Bitcoin's Hashrate Mysteriously Drops From 98 EH/s to 57.7 EH/s in a Day

Francisco Memoria

The Bitcoin network’s hashrate has mysteriously crashed over 40% on Monday, September 23, after it dipped from around 98 EH/s to around 57.7 EH/s before recovering.

The crash occurred after the hashrate hit a new all-time high above 100 EH/s on September 18. It isn’t clear what’s behind it, as competing networks using the same hashing algorithm – including the Bitcoin Satoshi’s Vision and Bitcoin Cash hard forks – didn’t see a significant hashrate increase, which means large miners didn’t choose to mine another cryptocurrency.

Bitcoin's hashrate dropSource: Coin.Dance

A cryptocurrency’s hashrate helps secure its network, as miners use their computing power to make calculations and find new blocks. Through Proof-of-Work, transactions on it are validated and the network becomes increasingly more secure, as hitting it with a 51% attack requires an increasingly large amount of computing power.

At press time, the hashrate on Bitcoin’s network has seemingly already started recovering, as it’s now at 88.3 million TH/s. Looking at hashrate distribution charts it doesn’t appear one single miner lost a large amount of computing in the last 24-hour period, although in the last few days BTC.com’s pool seemingly went from 19% to 24.2% of the network’s hashrate.

While the price of bitcoin has been struggling to stay above the $10,000 mark, its hashrate has been growing exponentially in the last few months. In July CryptoGlobe reported it hit 74.5 million TH/s, merely one month after hitting 65 million TH/s.

In comparison, the Bitcoin network’s hashrate was of little over 33 million TH/s at the beginning of the year, and of 2.5 million TH/s in the beginning of 2017, before the bull run that saw BTC hit a near $20,000 all-time high.

Featured image via Pixabay.com.

Morgan Creek Digital's Anthony Pompliano Explains Why He Is So Bullish on Bitcoin

Siamak Masnavi

On Tuesday (February 25), Anthony Pompliano (aka "Pomp"), a co-founder of crypto-focused asset management firm Morgan Creek Digital Assets, gave an interview -- to CNN's Julia Chatterley -- during which he extolled the virtues of Bitcoin.

Pomp focused on two main aspects of Bitcoin:

1. Bitcoin's Proof-of-Work (PoW) Consensus Mechanism and Its Energy Costs

He told Chatterley that Bitcoin is "the most seure computing network" in the world, and "it is going to take electricity or power consumption in order to power that security."

However, he said we don't need to get too alarmed by this since Bitcoin miners are "financially incentivized" to "find the cheapest power sources" because "that's how they make money."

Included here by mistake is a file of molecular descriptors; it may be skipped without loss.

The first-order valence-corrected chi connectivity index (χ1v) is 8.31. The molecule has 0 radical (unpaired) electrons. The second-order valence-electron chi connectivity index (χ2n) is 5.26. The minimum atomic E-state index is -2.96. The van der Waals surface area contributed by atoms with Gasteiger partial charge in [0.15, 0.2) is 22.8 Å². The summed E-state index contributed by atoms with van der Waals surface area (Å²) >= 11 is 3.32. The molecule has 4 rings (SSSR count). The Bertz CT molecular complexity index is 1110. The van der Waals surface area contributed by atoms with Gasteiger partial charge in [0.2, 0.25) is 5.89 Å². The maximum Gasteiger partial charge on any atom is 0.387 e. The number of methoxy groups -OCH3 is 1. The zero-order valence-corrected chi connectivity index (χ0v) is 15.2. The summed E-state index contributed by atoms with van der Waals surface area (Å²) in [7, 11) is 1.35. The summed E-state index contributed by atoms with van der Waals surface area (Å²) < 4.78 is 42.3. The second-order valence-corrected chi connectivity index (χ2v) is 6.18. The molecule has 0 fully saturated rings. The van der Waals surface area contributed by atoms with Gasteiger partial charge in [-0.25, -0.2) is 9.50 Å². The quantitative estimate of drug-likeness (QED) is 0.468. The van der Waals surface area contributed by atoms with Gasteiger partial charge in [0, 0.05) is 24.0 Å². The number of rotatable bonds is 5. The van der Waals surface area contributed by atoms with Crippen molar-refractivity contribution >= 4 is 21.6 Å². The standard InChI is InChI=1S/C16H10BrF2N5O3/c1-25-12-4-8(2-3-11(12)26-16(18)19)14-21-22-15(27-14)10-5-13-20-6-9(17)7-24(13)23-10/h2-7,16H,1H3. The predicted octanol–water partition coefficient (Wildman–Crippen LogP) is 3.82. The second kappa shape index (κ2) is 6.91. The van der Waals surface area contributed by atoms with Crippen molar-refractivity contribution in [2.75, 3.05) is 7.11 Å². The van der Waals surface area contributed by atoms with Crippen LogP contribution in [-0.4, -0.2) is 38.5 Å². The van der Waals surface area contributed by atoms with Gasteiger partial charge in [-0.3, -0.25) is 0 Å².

Then, he pointed out that the cheapest form of energy is renewable energy, and so that is what they will try to use to power their mining hardware. In fact, he said that based on the studies he has seen, 60 to 80 percent of the energy being used is renewable.

2. Bitcoin's Store of Value Use Case 

"I think that store of value is really important. You have to have store value before you can have medium of exchange. 

"The store of value comes down to two things. One is security -- it can't disappear, it can't be hacked, etc.; and Bitcoin being the most secure computing network in the world, it is very secure...

"When it comes to price, what you want to see is, over long periods of time, either you're preserving your wealth, so the price stays flat, or it continues to increase.

"The monetary policy of Bitcoin relies on one thing: supply and demand economics -- artificially capped supply, demand increases, price will go up in U.S. dollar terms. And so, again, if you zoom out, over last decade, it's the best performing asset, over the last 12 months, up 150%, in the last you know what six weeks or so, it's up 30% or so.

"It's continuing to do exactly what it's kind of built to do. Now, there's high volatility on an intraday basis... but again people who put their wealth... in Bitcoin have been rewarded very well with this store of wealth thesis. And so we tend to think that the non-correlation with traditional assets will continue to be a valuable kind of aspect of Bitcoin."

Other Bitcoin-Related Topics

Pomp also responded to legendary billionaire investor Warren Buffett's most recent criticisms of Bitcoin by saying that although Buffett is "one of the best investors of all time," when it comes to technology, there are "better people to listen to." 

Finally, with regard to central bank digital currencies (CBDCs), here is what he had to say:

"These central back digital currencies are all coming, and really what I think people need to understand is all of the central back digital currencies are simply taking the existing monetary policy and changing the technology form factor.

"What Bitcoin does is it actually is a different monetary policy. It's not a fiat inflationary type model, and so ultimately we're going to have as a competition of currencies, but it's not going to be a competition on technology...

"We're going to have a competition of monetary policy... We believe that the Bitcoin monetary policy is superior to central bank monetary policies, and ultimately Bitcoin will be the winner, and will be the next global reserve currency."